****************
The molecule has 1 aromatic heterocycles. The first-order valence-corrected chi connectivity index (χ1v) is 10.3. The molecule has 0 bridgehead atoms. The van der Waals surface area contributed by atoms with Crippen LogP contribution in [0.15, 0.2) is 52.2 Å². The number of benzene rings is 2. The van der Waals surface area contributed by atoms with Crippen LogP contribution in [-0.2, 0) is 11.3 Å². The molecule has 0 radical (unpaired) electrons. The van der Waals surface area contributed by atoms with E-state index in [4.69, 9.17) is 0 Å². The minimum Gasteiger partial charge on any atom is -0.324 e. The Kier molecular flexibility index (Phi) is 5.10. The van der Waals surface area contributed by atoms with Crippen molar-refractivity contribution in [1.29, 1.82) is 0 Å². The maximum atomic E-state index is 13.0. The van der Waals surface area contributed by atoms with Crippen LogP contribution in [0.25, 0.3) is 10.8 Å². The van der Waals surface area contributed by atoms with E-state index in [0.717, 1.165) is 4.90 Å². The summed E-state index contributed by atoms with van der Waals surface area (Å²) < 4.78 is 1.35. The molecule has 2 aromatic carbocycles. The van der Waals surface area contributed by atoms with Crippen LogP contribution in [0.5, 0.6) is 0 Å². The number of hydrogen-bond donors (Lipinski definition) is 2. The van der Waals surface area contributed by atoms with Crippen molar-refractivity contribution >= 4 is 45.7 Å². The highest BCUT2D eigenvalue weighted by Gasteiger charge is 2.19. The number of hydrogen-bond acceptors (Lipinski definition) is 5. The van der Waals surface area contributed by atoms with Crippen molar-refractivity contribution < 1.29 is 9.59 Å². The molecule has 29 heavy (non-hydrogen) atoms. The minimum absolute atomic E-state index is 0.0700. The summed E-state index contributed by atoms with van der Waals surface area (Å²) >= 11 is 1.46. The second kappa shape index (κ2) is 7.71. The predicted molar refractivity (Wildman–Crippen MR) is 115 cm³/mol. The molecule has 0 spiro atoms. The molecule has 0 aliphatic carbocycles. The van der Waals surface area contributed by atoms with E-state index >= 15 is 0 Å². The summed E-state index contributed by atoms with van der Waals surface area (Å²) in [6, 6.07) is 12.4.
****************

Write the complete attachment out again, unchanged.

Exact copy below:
The molecule has 1 aromatic heterocycles. The first-order valence-corrected chi connectivity index (χ1v) is 10.3. The molecule has 0 bridgehead atoms. The van der Waals surface area contributed by atoms with Crippen LogP contribution in [0.15, 0.2) is 52.2 Å². The number of benzene rings is 2. The van der Waals surface area contributed by atoms with Crippen LogP contribution in [-0.2, 0) is 11.3 Å². The molecule has 0 radical (unpaired) electrons. The van der Waals surface area contributed by atoms with E-state index in [4.69, 9.17) is 0 Å². The minimum Gasteiger partial charge on any atom is -0.324 e. The Kier molecular flexibility index (Phi) is 5.10. The van der Waals surface area contributed by atoms with Crippen molar-refractivity contribution in [1.29, 1.82) is 0 Å². The maximum atomic E-state index is 13.0. The van der Waals surface area contributed by atoms with Crippen LogP contribution in [0.25, 0.3) is 10.8 Å². The van der Waals surface area contributed by atoms with E-state index in [0.717, 1.165) is 4.90 Å². The summed E-state index contributed by atoms with van der Waals surface area (Å²) < 4.78 is 1.35. The molecule has 2 aromatic carbocycles. The van der Waals surface area contributed by atoms with Crippen LogP contribution in [0.5, 0.6) is 0 Å². The number of hydrogen-bond donors (Lipinski definition) is 2. The van der Waals surface area contributed by atoms with Crippen molar-refractivity contribution >= 4 is 45.7 Å². The highest BCUT2D eigenvalue weighted by Gasteiger charge is 2.19. The number of hydrogen-bond acceptors (Lipinski definition) is 5. The van der Waals surface area contributed by atoms with Crippen molar-refractivity contribution < 1.29 is 9.59 Å². The molecule has 29 heavy (non-hydrogen) atoms. The minimum absolute atomic E-state index is 0.0700. The summed E-state index contributed by atoms with van der Waals surface area (Å²) >= 11 is 1.46. The second kappa shape index (κ2) is 7.71. The predicted molar refractivity (Wildman–Crippen MR) is 115 cm³/mol. The molecule has 0 spiro atoms. The molecule has 0 aliphatic carbocycles. The van der Waals surface area contributed by atoms with E-state index >= 15 is 0 Å². The summed E-state index contributed by atoms with van der Waals surface area (Å²) in [6, 6.07) is 12.4.